Pemetrexed: It’s the counterion that counts

Case No. S2016_004 ¦ Decision of 06 December 2016 ¦ “Abweisung Massnahmebegehren; Bindung an Einschränkung aus Erteilungsverfahren”

Note that Hepp Wenger Ryffel is involved in this matter on behalf of the defendant.

Little time? Read the summary.

Lilly and CompanyThe patent in suit is Lilly‘s EP 1 313 508 B1; see the EPO Register and Swissreg for further details. EP’508 is heavily litigated in many countries. The present decision in Switzerland concerns Lilly’s request for interim injunctive relief in summary proceedings. Main proceedings are still pending (O2105_004).

The independent claims of EP’508 read as follows (emphasis added):

1.   Use of pemetrexed disodium in the manufacture of a medicament for use in combination therapy for inhibiting tumor growth in mammals wherein said medicament is to be administered in combination with vitamin B12 or a pharmaceutical derivative thereof, said pharmaceutical derivative of vitamin B12 being hydroxocobalamin, cyano-10-chlorocobalamin, aquocobalamin perchlorate, aquo-10-chlorocobalamin perchlorate, azidocobalamin, chlorocobalamin or cobalamin.

12.   A product containing pemetrexed disodium, vitamin B 12 or a pharmaceutical derivative thereof said pharmaceutical derivative of vitamin B12 being hydroxocobalamin, cyano-10-chlorocobalamin, aquocobalamin perchlorate, aquo-10-chlorocobalamin perchlorate, azidocobalamin, chlorocobalamin or cobalamin, and, optionally, a folic binding protein binding agent selected from the group consisting of folic acid, (6R)-5-methyl-5,6,7,8-tetrahydrofolic acid and (6R)-5-formyl-5,6,7,8-tetrahydrofolic acid, or a physiologically available salt or ester thereof, as a combined preparation for the simultaneous, separate or sequential use in inhibiting tumor growth.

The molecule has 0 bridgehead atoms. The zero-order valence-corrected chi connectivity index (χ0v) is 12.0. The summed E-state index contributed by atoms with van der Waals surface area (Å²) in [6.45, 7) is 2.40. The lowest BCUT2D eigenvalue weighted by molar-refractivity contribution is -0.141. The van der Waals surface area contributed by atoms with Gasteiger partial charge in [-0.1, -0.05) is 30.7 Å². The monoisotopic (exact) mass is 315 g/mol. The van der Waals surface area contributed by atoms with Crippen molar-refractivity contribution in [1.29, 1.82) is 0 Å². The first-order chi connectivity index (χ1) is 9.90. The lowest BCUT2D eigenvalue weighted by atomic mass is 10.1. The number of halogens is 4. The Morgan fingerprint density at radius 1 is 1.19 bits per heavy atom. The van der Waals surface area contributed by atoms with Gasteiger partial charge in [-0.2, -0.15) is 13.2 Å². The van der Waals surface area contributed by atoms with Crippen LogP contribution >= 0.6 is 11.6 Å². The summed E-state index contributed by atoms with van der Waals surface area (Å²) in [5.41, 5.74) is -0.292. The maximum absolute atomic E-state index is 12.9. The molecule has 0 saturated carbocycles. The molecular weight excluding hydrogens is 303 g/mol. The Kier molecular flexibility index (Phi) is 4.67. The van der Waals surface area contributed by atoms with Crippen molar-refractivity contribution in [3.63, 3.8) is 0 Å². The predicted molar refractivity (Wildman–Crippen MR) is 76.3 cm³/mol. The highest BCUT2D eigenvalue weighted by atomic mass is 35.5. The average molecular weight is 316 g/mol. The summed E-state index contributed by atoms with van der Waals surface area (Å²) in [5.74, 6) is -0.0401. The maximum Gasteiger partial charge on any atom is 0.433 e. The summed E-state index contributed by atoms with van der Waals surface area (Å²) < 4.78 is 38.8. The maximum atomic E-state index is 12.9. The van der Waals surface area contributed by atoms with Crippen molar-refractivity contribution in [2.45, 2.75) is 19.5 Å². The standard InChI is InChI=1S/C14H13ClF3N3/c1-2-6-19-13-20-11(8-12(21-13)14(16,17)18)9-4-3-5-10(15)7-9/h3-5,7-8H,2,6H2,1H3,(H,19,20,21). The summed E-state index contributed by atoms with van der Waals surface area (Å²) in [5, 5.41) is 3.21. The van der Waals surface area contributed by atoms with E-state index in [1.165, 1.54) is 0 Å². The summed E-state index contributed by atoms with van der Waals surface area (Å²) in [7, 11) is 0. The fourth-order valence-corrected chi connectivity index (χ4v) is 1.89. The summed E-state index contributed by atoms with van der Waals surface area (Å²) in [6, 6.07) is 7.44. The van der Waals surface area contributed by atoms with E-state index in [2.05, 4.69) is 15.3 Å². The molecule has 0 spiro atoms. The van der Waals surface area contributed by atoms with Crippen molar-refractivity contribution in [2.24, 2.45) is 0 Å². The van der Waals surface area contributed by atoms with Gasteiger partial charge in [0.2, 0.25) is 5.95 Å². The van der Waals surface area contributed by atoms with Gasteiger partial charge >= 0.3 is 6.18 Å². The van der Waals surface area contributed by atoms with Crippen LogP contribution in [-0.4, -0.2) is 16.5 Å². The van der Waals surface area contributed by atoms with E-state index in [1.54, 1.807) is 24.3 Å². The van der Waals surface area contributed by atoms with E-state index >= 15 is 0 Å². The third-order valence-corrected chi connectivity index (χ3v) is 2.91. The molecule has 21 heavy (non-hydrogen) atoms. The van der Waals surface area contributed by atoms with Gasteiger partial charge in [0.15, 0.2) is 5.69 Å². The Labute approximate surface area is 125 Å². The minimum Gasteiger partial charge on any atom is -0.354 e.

Pemetrexed disodium (see structural formula below) is marketed by Lilly under the trademark Alimta®. Stakes are high for Lilly: Alimta® generated a worldwide revenue of $2,493 million in 2015; see Lilly’s Annual Report 2015, p F31. The drug is used as a cancer medication that interferes with the growth and spread of cancer cells in the body; see drugs.com for further information.

ActavisThe attacked embodiment is Actavis‘ Amtiris® which makes use of pemetrexed diacid instead of pemetrexed disodium (see structural formula above). Amtiris® had been approved by Swissmedic on 23 March 2016; see Swissmedic Journal 03/2016. Please refer to the interactive 3D structure below to get an idea of how pemetrexed dicacid actually looks like:

Literal infringement was not an issue. The present decision is all about the question of whether or not the use of pemetrexed diacid might constitute an infringement under the Doctrine of Equivalents (DoE).

Note that the wording of the claim had been narrowed down during prosecution in order to overcome the examiner’s objections and to proceed to grant: The broad term antifolate had been more precisely defined as pemetrexed in first place, and finally even further as pemetrexed disodium. The FPC thus assessed whether the DoE is applicable at all to the feature pemetrexed disodium. The FPC notes that the patentee is bound by limitations he had accepted during prosecution in order to obtain the patent, and that he is therefore prevented under principles of good faith (Art. 2 CC) to circumvent this limitation by asserting equivalence. The FPC refers to a decision HG060066 of the Commercial Court Zurich in this respect. This is not to be confused with the Prosecution History Estoppel known in the U.S. — it rather highlights that the prosecution history is not just irrelevant.